Thursday, September 8, 2016

Another quarter, another subpar Wisconsin performance on jobs and wages

A few reactions from the newly-released “gold standard” Quarterly Census on Employment and Wages, from the Bureau of Labor Statistics.

1.Wisconsin continues to dredge in the lower half of the nation for job growth. For the 12 months between March 2015 and March 2016, Wisconsin ranked 35th in the US for overall job growth, and 33rd for private sector growth. I guess you could consider that improvement compared to being 36th f for private sector growth in the last QCEW Report, but it’s still nothing special, and it continues Scott Walker’s “streak” of having the state in the bottom 20 for jobs in every QCEW report that has happened entirely on his watch.

2.Wisconsin still tends to trail its Midwest neighbors for job growth as well, although give us a golf clap for squeaking into the middle of the pack for the private sector. And I do mean squeaking.

Private Sector job growth Mar 2015-Mar 2016
Mich +2.3%
Ind. +2.1%
Ohio +1.9%
Wis. +1.58%
Minn +1.57%
Ill. +1.4%
Iowa +0.9%

Total job growth Mar 2015-Mar 2016
Mich +2.1%
Ind. +1.9%
Ohio +1.8%
Minn +1.5%
Wis. +1.3%
Ill +1.2%
Iowa +0.9%

And only the ongoing mess in Illinois has kept Wisconsin from being dead last in the Midwest for private sector job growth since Act 10 was jammed through the State Legislature in March 2011.

Private Sector job growth Mar 2011-Mar 2016
Mich +13.2%
Ind. +10.4%
Minn +9.6%
Ohio +9,4%
Iowa +7.9%
Wis. +7.8%
Ill. +7.5%

3.But even more concerning than the still-lagging job numbers were the figures on wages. Wisconsin’s average weekly private sector wage was DOWN $5 from where it was in March 2015. And even worse, that’s from an already low-wage base that keeps Wisconsin well behind many of its neighbors, especially the ones to our west and south.

Weekly average wage, private sector March 2016
Ill. $1,243
Minn $1,084
Mich $978
Ohio $906
Wis. $874
Ind. $857
Iowa $836

And the same pattern repeats for manufacturing wages, except if anything, Wisconsin lags even further behind. Look at what we’re (not) paying here in Wisconsin compared to our neighbors.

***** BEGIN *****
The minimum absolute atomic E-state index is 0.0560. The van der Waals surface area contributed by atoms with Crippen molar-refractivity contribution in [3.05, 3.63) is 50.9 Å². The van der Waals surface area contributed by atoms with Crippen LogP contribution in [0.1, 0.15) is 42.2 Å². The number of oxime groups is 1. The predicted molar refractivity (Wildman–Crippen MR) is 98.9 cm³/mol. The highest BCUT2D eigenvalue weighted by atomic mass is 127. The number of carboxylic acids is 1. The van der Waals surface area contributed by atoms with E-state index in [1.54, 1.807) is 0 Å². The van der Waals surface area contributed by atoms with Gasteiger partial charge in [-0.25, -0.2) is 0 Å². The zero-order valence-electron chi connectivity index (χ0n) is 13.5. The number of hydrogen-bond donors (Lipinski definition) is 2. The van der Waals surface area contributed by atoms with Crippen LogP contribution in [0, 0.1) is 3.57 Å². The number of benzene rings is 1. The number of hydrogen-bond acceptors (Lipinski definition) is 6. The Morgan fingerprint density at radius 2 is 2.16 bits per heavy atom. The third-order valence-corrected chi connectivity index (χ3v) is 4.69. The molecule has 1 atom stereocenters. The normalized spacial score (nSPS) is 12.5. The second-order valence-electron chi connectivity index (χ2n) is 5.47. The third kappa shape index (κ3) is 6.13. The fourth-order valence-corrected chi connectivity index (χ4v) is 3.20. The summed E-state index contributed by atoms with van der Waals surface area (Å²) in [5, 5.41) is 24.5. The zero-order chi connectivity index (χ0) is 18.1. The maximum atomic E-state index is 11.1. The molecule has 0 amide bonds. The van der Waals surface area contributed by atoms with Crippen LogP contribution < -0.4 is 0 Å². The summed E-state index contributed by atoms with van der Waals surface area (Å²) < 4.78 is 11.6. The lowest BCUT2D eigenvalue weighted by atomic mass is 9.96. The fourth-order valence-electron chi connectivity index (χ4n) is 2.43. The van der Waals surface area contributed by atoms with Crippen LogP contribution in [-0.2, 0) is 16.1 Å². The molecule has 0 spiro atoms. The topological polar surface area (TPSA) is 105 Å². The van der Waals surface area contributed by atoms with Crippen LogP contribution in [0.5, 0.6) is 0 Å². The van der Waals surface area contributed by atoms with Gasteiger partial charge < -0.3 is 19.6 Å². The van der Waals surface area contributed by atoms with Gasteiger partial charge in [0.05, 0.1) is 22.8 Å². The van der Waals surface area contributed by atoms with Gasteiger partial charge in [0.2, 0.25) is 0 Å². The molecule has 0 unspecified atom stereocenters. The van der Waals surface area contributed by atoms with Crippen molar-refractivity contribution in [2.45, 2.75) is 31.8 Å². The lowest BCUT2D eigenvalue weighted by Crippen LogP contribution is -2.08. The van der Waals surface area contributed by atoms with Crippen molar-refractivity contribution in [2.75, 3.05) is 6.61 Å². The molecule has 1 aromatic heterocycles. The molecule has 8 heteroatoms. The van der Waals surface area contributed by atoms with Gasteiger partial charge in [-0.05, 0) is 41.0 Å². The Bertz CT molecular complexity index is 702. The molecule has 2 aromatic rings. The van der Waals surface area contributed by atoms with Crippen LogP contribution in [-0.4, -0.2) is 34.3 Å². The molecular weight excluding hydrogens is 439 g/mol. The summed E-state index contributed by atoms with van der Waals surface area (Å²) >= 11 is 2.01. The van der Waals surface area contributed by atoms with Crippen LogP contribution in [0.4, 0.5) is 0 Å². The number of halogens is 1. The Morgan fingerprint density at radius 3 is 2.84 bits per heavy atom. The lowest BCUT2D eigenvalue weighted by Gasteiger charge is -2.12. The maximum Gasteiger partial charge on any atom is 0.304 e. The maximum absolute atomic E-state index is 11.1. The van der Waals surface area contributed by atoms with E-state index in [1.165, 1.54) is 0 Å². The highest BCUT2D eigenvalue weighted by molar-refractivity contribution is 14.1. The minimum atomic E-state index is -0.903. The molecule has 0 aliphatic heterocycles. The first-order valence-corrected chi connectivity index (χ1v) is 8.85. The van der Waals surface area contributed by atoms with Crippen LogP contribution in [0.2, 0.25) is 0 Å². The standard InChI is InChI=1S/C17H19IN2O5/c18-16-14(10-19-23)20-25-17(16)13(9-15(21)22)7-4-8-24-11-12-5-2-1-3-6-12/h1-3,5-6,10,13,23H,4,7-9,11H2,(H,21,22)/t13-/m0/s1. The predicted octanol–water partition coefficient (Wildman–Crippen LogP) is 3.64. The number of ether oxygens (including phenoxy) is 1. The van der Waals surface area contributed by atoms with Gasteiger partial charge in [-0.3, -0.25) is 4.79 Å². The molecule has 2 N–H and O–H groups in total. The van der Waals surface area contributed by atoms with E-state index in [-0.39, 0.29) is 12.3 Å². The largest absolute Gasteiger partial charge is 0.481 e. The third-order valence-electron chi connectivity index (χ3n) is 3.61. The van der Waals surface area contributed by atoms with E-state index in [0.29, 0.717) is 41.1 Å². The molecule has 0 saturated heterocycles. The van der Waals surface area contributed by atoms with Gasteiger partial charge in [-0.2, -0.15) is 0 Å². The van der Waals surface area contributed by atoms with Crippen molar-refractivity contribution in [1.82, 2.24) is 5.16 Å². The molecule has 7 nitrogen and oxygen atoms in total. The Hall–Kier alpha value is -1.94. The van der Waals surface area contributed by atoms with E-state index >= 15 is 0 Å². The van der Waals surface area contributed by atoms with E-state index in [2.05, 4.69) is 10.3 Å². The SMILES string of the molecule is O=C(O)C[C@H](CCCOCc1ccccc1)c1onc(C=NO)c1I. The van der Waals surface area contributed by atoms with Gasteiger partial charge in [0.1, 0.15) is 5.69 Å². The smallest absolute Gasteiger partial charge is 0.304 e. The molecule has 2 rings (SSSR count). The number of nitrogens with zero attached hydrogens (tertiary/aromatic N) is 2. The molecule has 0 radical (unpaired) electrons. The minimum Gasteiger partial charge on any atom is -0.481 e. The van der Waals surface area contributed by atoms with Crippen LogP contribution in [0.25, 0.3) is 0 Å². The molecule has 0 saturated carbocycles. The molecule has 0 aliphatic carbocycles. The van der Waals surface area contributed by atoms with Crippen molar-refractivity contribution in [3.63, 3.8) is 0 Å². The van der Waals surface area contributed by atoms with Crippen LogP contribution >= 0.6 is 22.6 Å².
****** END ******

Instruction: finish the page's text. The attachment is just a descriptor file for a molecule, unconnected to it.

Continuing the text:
Weekly average wage, manufacturing March 2016
Ill. $1,397
Mich $1,280
Minn $1,201
Ind. $1,194
Ohio $1,120
Wis. $1,052
Iowa $1,033

Gee, you wonder why the oligarchs at WMC complain that they can’t find anyone? BECAUSE THEY’RE NOT PAYING ENOUGH TO COMPETE! And we’re giving over our state’s economic policies and Supreme Court to these “geniuses”?

More telling is that this QCEW survey reflects right-to-work (for less) laws being in place for all 12 months of this time period, and not only did Wisconsin LOSE more than 500 manufacturing jobs, but weekly wages dropped by 1.5% in that time. Guess “suppressing wages and union power to add jobs” doesn’t quite work the way that lying righties sold it as, eh?

So to sum up today’s QCEW report- same subpar garbage we’ve seen for the last 5 years in the Age of Fitzwalkerstan. The only way we’ll break out of these doldrums is to remove the lawmakers and their puppetmasters who have driven this state down. KNOW THIS.


  1. Don't forget to mention that the exceedingly-expensive Manufacturing and Agriculture Tax Credit has been ramping up over the last few years, to 5.025% in 2015 so that Wisconsin manufacturers aren't even paying 3% taxes for the entirety of the March 2015 - March 2016 period.

    Then in 2016 the credit is 7.5% against the tax rate of 7.9%, and our manufacturing jobs growth rate is still worse than the nation's.

    I'm glad to see that my State Senator is on the ball there.

    1. Yep, a tax cut that shows NOTHING for helping job growth. In fact, manufacturing job growth is slower over the last 2 years, despite the write-off getting larger and larger.

      Wait, maybe that's the idea- hoard profits, refuse to add jobs, and make workers more desperate. NAAAAAH! That's crazy talk!

    2. Ultimately though that is self-defeating in that it drives talent out of Wisconsin. Well, apart from the free money part.

      I think the full plan is: (a) complain about the lack of skilled workers (prepared to work for low-low wages), thus providing a legislative excuse for (b) getting taxpayers to subsidize them by increasing the supply of skilled workers via technical schools and/or on-the-job training subsidies; (c) thus maintaining their low pay regimen.